Historical and Biographical Information from 'A Municipal History of Llanidloes'[4]

'William Thomas, iron founder and engineer, filled a large part in the commercial, political, and municipal life of the town. He was one of the men who rose to a position of wealth and influence on the crest of the wave of commercial activity in Wales when the railways and mines were in their full activity. He was the eldest son of a farmer of Llanwyddelan, and was born at Bryncoch in that village. He was apprenticed to Mr. Hughes, of Green Lane, Abermule, wheelwright. The Mayor's father having removed to Cwmcwtta, between Trefeglwys and Llanwnog, he went there too, and commenced a small iron foundry, where he made agricultural implements, and machinery for Dylife mines (in which the Rt. Hon. John Bright had interests). In 1851 Mr. Thomas removed to Llanidloes, and here gained a reputation for the manufacture of lead-mining machinery. The railway boom also came at a time to be of service to our Mayor's industry: he supplied the necessary iron work for the Newtown and Llanidloes Railway, the Wrexham, Mold and Connah's Quay Railway, the Manchester and Milford Railway (or, should we say, Pencader and Trawscoed Railway, the railway of great ambition and small performance ?), and the Neath and Brecon Railway. The business grew far beyond the bounds of the Principality. The Foundry was at one period sold to the Railway Company, but they failed to complete the purchase, and a second time to Lefeaux and Company. For five years it was under the control of Henry Clifton Carver, who retired in 1872.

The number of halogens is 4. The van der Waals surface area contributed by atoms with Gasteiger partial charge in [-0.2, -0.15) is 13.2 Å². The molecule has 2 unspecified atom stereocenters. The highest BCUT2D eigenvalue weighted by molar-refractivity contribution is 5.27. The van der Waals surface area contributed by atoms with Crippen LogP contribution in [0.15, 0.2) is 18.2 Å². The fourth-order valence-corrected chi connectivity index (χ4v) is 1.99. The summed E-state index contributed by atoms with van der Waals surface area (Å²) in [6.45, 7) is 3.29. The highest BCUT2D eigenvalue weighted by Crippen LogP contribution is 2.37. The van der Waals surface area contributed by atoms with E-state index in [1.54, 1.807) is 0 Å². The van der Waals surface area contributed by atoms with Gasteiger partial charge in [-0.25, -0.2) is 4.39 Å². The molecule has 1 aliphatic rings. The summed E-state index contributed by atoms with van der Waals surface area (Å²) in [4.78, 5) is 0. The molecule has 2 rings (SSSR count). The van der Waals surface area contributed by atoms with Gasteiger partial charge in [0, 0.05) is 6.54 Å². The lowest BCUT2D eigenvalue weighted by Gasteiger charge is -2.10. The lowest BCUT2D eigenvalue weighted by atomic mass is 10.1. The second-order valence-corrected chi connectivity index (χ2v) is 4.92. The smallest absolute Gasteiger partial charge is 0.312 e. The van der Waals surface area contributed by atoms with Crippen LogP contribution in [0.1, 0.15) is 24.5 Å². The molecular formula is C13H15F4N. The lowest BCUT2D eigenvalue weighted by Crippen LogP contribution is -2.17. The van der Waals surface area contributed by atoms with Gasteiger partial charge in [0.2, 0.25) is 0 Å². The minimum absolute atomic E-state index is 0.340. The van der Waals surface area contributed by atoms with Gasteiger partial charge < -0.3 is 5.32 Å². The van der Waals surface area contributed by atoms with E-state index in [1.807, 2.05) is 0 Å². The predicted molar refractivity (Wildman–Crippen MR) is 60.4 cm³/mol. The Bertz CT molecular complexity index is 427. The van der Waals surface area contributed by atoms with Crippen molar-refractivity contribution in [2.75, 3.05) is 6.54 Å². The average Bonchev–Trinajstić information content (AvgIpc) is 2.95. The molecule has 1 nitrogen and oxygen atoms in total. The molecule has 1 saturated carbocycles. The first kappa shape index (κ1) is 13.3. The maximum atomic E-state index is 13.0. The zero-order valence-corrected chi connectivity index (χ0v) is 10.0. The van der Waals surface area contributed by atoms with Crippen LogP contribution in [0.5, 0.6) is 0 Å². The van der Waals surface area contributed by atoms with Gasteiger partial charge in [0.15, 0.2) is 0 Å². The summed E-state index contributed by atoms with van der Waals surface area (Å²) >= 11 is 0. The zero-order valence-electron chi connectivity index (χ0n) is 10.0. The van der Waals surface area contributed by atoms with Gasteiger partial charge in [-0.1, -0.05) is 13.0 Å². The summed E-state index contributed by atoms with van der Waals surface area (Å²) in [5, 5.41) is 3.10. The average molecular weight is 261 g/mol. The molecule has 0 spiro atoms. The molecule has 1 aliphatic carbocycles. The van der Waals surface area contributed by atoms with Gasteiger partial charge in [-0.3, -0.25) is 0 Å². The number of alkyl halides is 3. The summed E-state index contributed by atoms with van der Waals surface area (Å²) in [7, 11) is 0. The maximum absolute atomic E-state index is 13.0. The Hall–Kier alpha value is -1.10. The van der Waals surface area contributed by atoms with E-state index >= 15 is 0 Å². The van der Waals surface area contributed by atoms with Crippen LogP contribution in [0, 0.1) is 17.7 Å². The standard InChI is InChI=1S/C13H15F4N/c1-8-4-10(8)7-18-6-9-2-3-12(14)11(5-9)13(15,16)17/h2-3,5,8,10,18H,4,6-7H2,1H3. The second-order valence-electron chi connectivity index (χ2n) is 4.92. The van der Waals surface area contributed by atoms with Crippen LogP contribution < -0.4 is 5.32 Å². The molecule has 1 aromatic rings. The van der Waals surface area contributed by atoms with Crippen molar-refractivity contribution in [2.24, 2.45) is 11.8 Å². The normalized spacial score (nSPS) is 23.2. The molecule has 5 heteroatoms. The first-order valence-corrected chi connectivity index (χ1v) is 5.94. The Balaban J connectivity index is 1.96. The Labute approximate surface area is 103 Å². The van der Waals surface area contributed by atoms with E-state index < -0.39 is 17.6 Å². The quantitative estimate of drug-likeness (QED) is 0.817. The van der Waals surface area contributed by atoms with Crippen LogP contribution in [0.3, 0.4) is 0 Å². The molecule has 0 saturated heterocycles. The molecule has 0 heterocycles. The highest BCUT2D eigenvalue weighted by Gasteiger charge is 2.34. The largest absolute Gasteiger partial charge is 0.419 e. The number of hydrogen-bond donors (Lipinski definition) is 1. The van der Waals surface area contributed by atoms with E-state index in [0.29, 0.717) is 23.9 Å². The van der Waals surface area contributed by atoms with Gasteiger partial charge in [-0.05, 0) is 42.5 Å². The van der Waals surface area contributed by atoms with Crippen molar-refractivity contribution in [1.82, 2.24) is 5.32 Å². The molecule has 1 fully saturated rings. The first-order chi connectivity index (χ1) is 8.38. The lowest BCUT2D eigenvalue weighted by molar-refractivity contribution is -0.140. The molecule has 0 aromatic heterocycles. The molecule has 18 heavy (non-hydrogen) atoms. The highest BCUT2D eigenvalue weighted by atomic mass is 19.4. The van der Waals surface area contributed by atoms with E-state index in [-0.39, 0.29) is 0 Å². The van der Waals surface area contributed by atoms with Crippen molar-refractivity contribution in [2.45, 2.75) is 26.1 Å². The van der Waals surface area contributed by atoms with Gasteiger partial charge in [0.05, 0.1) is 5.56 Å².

'Mr. Thomas was elected to the Council soon after he settled in the town, and enjoyed the distinction of being chosen Mayor five times.

'He was made Justice of the Peace in 1881, and was highly respected in that capacity for his integrity and sincerity of purpose. He was for nearly twenty years a deacon of the Calvinistic Methodist Church in China Street. He died at Mid-Wales Villa in August, 1893, at the age of 70 years, and was buried in Dolhafren Cemetery, where a white marble stone marks his grave.

John Mills, ironfounder, was born in Trefeglwys in 1843. He left in 1865 for Wolverhampton to take up a position at the Great Western Railway Locomotive Works, where he remained for seven years. Whilst at Wolverhampton he married Margaret, daughter of Robert Jones, the founder of the Welsh Calvinistic Methodist cause at Wolverhampton, of which church he was made deacon in 1868. He returned to Llanidloes in 1872 as assistant to Alderman William Thomas, his uncle, whom he succeeded as proprietor of the Iron Foundry in 1893.'

See Also


Sources of Information

  1. [1]Coflein website: Bridgend Foundry webpage
  2. [2]British Listed Buildings website entry
  3. Hereford Times - Saturday 20 April 1867
  4. [3]'A Municipal History of Llanidloes' by E R Horsfall-Turner, 1908